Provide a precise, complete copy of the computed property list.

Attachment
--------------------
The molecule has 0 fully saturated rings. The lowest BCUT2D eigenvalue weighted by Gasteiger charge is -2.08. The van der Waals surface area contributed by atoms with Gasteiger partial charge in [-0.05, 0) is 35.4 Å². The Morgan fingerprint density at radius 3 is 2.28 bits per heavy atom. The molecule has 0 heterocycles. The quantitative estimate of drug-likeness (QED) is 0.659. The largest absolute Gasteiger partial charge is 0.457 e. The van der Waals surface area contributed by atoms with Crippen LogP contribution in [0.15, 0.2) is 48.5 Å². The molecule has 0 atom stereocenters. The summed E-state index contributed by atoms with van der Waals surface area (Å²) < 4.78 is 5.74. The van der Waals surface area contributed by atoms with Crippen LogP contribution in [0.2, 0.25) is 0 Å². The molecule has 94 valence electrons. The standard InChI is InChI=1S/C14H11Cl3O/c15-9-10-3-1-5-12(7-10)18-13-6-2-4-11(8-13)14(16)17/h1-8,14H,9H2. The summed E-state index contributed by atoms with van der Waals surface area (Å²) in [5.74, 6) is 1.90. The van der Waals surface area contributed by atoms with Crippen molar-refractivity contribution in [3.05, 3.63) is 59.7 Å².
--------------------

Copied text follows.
The molecule has 0 fully saturated rings. The lowest BCUT2D eigenvalue weighted by Gasteiger charge is -2.08. The van der Waals surface area contributed by atoms with Gasteiger partial charge in [-0.05, 0) is 35.4 Å². The Morgan fingerprint density at radius 3 is 2.28 bits per heavy atom. The molecule has 0 heterocycles. The quantitative estimate of drug-likeness (QED) is 0.659. The largest absolute Gasteiger partial charge is 0.457 e. The van der Waals surface area contributed by atoms with Crippen LogP contribution in [0.15, 0.2) is 48.5 Å². The molecule has 0 atom stereocenters. The summed E-state index contributed by atoms with van der Waals surface area (Å²) < 4.78 is 5.74. The van der Waals surface area contributed by atoms with Crippen LogP contribution in [0.2, 0.25) is 0 Å². The molecule has 94 valence electrons. The standard InChI is InChI=1S/C14H11Cl3O/c15-9-10-3-1-5-12(7-10)18-13-6-2-4-11(8-13)14(16)17/h1-8,14H,9H2. The summed E-state index contributed by atoms with van der Waals surface area (Å²) in [5.74, 6) is 1.90. The van der Waals surface area contributed by atoms with Crippen molar-refractivity contribution in [3.05, 3.63) is 59.7 Å².